For my fourth weekend in Costa Rica, 15 of us decided we’d go to Manuel Antonio! It’s only a three-hour bus ride away from San Jose, and they have tons of stuff to do so it was a perfect trip for the last weekend I had in Costa Rica.
There is a national park in Manuel Antonio, but not like national parks in the U.S…. This one basically included almost all of the area inside the park. It had 4 beaches inside, many different paths you could walk down to see specific animals (monkeys, birds, sloths, lizards, etc.), and lots of lookout points that you could hike up to for an awesome view.
On Saturday, two other girls and I decided to go to the park. Morgan, Jennifer and I arrived together around 7:30am and each paid our $16 to get in. Just a heads up: you can’t leave and come back in once you’re inside the park unless you pay again, which is helpful to know ahead of time because they don’t sell any food or drinks inside the park. We wanted to save the $30 each that they charge you if you want a tour guide, so we decided to explore it all ourselves. Turns out, it wasn’t that bad of a decision. We saw different types of monkeys swinging in the trees, butterflies fluttering through the flowers, birds chirping from their nests, frogs croaking on logs, and HUGE iguanas/lizards hanging out in the sand… I wasn’t too thrilled about the latter. The animals aren’t afraid to get close to you at all! Manuel Antonio happens to be known for their monkeys’ stealing habits. They’ll try to snatch a belonging or two off the beach and take off with it while the raccoons search through the rest of your things. It didn’t happen to us during our visit, but we made sure to have a stick ready just in case things got crazy. It sounds pretty funny though; it seems like the monkeys and raccoons have some sort of mutual agreement going on.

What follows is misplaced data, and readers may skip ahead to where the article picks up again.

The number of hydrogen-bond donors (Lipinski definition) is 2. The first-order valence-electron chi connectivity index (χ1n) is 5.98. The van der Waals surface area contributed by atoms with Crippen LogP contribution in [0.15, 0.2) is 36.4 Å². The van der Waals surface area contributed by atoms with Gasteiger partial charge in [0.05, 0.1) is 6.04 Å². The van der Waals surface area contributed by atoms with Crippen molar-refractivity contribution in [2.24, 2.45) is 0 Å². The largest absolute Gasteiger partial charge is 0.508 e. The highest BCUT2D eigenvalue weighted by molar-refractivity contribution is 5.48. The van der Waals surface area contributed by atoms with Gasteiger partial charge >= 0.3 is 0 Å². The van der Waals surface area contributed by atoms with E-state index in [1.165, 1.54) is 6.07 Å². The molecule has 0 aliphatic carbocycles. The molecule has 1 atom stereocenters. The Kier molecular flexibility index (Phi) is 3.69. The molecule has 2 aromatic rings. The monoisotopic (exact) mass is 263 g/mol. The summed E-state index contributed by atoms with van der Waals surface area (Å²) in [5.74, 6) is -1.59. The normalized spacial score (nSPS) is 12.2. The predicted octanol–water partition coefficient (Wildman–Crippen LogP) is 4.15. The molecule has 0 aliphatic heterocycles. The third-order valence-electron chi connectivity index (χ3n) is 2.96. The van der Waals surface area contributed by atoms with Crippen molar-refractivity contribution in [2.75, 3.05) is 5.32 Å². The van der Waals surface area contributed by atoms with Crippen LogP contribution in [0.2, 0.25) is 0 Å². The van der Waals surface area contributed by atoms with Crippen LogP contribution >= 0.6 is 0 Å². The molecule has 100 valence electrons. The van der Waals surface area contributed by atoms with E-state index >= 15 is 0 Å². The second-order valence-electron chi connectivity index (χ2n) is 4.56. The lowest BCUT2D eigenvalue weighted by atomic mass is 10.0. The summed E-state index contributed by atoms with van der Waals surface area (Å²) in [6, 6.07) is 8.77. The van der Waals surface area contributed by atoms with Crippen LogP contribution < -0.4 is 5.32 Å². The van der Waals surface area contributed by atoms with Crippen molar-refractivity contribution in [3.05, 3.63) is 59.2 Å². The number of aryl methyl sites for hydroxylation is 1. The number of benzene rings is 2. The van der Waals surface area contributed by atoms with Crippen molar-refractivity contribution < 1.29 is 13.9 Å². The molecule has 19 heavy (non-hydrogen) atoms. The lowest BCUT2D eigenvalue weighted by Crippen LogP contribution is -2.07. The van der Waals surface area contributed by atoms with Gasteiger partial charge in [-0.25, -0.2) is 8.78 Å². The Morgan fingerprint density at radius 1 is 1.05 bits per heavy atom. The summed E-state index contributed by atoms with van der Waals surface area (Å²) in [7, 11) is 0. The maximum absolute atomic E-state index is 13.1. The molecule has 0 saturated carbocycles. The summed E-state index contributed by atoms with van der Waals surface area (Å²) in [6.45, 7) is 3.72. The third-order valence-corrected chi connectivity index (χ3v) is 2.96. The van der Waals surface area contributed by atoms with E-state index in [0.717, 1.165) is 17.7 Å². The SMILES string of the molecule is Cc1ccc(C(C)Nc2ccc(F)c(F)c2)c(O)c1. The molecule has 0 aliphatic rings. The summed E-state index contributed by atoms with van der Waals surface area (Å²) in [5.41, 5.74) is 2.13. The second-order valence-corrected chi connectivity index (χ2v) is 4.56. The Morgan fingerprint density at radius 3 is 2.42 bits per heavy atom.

We ventured to all 4 beaches inside the park and rested for a little bit at each one, but the fourth was by far the most impressive. The first beach was Playa Manuel Antonio, second: Playa Espadilla, third: Playa Gemelas, and fourth: Playa Escondida. It was quite a hike to Playa Escondida, but I guess that’s the reason its name means the “hidden beach”. We finally reached it after walking down 142 steep stairs (yes; I counted them), but to our surprise, they had restricted beach access due to dangerously high tides that can trap people between the water and rocks if they don’t leave in time. Buuuuuut, after sweating buckets all the way there I wasn’t satisfied with the birds-eye view we got from the platform above the beach. So, naturally, I found a blocked-off ladder going down to the beach and decided I’d go on an adventure… that’s what you’re supposed to do when in Costa Rica right?
Still filled with adrenaline and satisfaction from the view, we climbed back up the 142 stairs we had previously hiked down, and let me tell you, it is A LOT more difficult going uphill. We headed to the park exit like there was no tomorrow because we were starving and parched. After we reached the exit and each bought a 2L water bottle, we realized it was past 2pm… We had been exploring in the park for over six and a half hours! Needless to say, we got our $16 worth of adventuring, and it is still my favorite memory from my study abroad experience in Costa Rica!